Cell cycle analysis of HeLa and H1299 cells treated with cisplatin and complex 10d (concentration IC50, 24 h).

Cell death found in flow cytofluorimetry experiments was shown to be apoptotic. Both cisplatin and complex 10d cause in HeLa cells characteristic for apoptosis morphological changes of cell nuclei and internucleosomal cleavage of DNA leading to electrophoretic DNA laddering (Fig. 15a-d).

Figure 15.

The mechanism of cytotoxicity of platinum complexes. ac DAPI staining of DNA in HeLa cells in the control (a) and after 24 h exposure to cisplatin (CP) (b) or complex 10d (c); arrows indicate the fragmented nuclei of the apoptotic cells. d Agarose gel electrophoresis of HeLa cells DNA after 12 h and 24 h exposure to CP and complex 10d. e Immunoblotting of MCF7 cell lysates with antibody to p53 in the control (C) and after 6 h exposure to CP and complex 10d.

As it was discussed above, cisplatin and its analogues form adducts with DNA that, when are not repaired, trigger the tumor suppressor protein p53 (Alderden et al., 2006; Kelland, 2007; Wheate et al., 2010). Unlike cisplatin, the 10d complex does not cause increase of the p53 protein expression in MCF7 cells containing wild-type p53 gene (Fig. 15e). This finding indicates differences in the mechanism of cytotoxic action of these two complexes. Interestingly, on the rat glioma C6 cells, the simple nitroxyl Tempol was shown to cause apoptosis without elevation of p53 protein levels (Gariboldi et al., 2003). Many compounds including nitroxyls (Suy et al., 2005) and platinum complexes (Gorczyca et al., 1993; Kalimutho et al., 2011; Roubalová et al., 2010) induce apoptosis both in cells with wild-type p53 gene and in p53-deficient cells. However, p53-independent apoptosis of tumor cells harboring wild-type p53 gene, to our knowledge, was observed for the first time.


5. Antitumor activity of PNCs in animal experimental tumors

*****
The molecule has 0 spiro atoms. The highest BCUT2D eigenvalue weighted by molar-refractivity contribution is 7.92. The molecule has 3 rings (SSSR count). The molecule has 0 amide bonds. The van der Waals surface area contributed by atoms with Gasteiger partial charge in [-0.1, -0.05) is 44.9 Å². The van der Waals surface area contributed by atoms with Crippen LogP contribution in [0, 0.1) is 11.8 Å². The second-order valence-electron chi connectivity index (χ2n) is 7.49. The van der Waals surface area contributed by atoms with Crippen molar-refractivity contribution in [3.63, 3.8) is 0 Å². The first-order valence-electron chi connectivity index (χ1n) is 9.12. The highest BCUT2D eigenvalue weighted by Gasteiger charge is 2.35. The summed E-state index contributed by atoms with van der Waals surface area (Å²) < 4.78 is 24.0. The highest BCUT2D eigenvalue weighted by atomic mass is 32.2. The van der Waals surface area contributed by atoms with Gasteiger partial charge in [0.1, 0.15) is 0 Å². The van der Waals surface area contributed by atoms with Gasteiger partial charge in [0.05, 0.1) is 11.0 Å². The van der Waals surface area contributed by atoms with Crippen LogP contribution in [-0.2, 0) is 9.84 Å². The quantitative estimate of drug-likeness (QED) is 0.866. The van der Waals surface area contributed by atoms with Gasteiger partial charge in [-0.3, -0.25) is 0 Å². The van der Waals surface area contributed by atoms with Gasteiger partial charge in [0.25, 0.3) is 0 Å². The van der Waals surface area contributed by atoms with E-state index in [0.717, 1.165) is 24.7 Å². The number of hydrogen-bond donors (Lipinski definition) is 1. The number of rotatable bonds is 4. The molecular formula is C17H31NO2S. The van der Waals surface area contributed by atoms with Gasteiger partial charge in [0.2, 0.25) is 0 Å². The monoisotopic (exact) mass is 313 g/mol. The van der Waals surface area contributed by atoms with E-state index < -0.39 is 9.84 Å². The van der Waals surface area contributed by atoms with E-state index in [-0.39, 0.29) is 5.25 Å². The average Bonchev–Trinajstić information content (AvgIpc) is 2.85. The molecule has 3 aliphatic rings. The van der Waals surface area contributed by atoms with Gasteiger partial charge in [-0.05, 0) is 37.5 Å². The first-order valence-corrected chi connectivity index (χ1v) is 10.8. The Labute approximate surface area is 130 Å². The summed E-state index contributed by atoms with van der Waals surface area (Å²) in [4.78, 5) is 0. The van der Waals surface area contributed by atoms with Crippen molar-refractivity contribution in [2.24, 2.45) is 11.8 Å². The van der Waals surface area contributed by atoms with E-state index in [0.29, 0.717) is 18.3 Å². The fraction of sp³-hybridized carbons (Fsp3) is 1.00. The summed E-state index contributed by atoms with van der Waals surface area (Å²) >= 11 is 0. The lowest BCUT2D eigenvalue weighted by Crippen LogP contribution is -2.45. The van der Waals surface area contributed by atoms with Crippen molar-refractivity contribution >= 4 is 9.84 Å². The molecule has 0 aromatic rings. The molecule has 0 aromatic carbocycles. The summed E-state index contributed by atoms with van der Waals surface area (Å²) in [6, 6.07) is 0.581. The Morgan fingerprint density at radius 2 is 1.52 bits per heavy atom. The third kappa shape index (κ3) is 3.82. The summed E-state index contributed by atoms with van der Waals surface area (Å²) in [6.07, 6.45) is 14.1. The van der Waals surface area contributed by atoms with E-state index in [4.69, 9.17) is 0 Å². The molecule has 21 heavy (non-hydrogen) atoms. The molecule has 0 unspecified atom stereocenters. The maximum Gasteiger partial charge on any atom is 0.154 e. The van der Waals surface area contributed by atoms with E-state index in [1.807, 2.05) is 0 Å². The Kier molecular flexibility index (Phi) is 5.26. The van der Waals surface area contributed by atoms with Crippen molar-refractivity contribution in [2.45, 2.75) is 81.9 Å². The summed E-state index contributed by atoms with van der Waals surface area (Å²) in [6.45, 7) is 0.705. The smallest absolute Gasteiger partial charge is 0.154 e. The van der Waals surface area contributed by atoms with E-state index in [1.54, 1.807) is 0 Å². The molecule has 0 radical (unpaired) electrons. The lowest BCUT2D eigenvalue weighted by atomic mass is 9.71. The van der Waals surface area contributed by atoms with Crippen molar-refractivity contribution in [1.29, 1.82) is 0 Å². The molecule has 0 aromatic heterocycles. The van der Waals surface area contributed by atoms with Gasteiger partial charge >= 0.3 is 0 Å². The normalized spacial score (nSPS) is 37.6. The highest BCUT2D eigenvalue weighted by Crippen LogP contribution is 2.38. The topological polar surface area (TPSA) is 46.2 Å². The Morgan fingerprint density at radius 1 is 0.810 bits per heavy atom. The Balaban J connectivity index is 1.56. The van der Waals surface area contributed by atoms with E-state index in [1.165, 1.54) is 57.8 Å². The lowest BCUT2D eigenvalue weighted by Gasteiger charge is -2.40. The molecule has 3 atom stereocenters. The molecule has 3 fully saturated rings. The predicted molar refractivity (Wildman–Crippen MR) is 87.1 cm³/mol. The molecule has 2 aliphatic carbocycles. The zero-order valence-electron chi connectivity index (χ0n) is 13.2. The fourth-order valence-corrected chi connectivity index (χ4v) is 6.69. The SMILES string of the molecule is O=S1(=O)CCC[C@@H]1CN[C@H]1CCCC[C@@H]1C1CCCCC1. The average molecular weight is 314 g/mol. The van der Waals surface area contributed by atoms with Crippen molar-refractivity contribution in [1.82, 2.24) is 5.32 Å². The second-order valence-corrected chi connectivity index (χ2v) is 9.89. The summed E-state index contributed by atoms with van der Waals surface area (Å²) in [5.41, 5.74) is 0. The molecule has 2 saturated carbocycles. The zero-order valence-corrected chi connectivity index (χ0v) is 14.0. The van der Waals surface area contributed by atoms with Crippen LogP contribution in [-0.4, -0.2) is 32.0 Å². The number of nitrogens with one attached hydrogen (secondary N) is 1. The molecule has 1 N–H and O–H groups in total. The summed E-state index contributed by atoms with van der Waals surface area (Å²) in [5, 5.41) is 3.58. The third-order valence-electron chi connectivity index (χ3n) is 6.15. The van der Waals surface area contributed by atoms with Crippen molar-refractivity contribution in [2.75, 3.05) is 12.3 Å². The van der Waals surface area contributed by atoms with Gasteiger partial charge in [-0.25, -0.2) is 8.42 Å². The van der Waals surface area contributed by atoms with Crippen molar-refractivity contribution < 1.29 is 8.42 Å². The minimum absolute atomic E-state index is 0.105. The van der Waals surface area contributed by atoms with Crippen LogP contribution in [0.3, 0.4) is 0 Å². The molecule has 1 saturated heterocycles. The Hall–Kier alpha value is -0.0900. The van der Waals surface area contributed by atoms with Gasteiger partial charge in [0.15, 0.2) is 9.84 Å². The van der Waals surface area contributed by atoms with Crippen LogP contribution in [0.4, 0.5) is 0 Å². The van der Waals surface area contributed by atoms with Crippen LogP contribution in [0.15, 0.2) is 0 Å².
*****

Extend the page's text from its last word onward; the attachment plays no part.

Data on cytotoxicity revealed from cell culture studies and antitumor activity observed in animal tumor models do not correlate for platinum complexes. A striking example of this phenomenon is carboplatin, the known antitumor chemotherapy drug possessing negligible cytotoxicity in vitro. Carboplatin has been approved for clinical use because of favorable efficiency to toxicity ratio found in animal tumor models (Jakupec et al., 2008).

5.1. Pt(II) complexes

Toxicity and biological activity of Pt(II) diamino complexes depend on the structure of both the carrier amino ligands and the leaving groups, the latter being replaced during metabolism and target binding (Ho et al., 2003). The biradical complexes 1 containing two bulky amino ligands poorly bind to DNA in vitro (see above) and exhibit low toxicity and antitumor activity in vivo (Table 2).

ComplexLD50, mg∙kg–1 (mM∙kg–1)Single dose, mg∙kg–1ILS, %
1b570 (0.94)190106 (0)
1c∙H2O500 (0.74)16679(1)
1d380 (0.61)12776 (0)
2b27 (0.061)6.8237 (1)
30b15 (0.033)3.8292 (2)
4b80 (0.18)16189 (0)
4c11 (0.022)
4d∙2H2O50 (0.10)11132 (0)
4e500 (0.95)133202 (2)
9a45 (0.095)15133 (0)
9b100 (0.180)34247 (0)
10a∙2H2O27 (0.052)9270 (4)
10b46 (0.080)7.5220 (4)
10d4.5 (0.007)1.5120 (1)
11b260 (0.38)87290 (1)
Cisplatin12 (0.040)3.0245(1)

Table 2.

Toxicity (LD50) and antileukemic (P388) activity (ILS) of PNCs. LD50 is a dose which is lethal to 50% of healthy mice. Increase in the life span ILS = [100(T/C – 1)], where T and C the average life-time (days) of treated and control animals, respectively. The numbers of animals survived for more than 60 days in the group of six animals are given in brackets.

Complexes 2 and 3 bearing one bulky substituent are close in their properties to cisplatin. Their LD50 values are only 1.5 to 2.5-fold higher than that of cisplatin. They efficiently platinate DNA and exhibit antitumour activity comparable with cisplatin. Influence of the nitroxyl structure on the complex activity can be seen when comparing complexes 2b and 30b that differ only in the size of nitroxyl cycle. Compound 30b is both more toxic and more active against leukemia P388. For complexes 4, the correlation between the rate of leaving ligands hydrolysis and the toxicity was established (Sen’ et al., 1996; Shugalii et al., 1998). Readily hydrolyzable 4c has the highest toxicity whereas 4e, the most slowly hydrolyzable compound among complexes 4, exhibits the lowest toxicity, but, like carboplatin, it possesses good antitumor activity only at high doses. Compound 4d, the structural analogue of oxaliplatin, is approximately 2-fold less toxic compared to the latter. The observed decrease in toxicity might be due to the influence of the nitroxyl group. The data presented demonstrate that, among Pt(II) complexes with amino nitroxyl radicals, high antitumor activity in vivo is characteristic for those that contain no more than one bulky amino ligand, platinate DNA with high efficiency, and cause moderate destabilization of DNA duplex (Fig. 9, Table 2).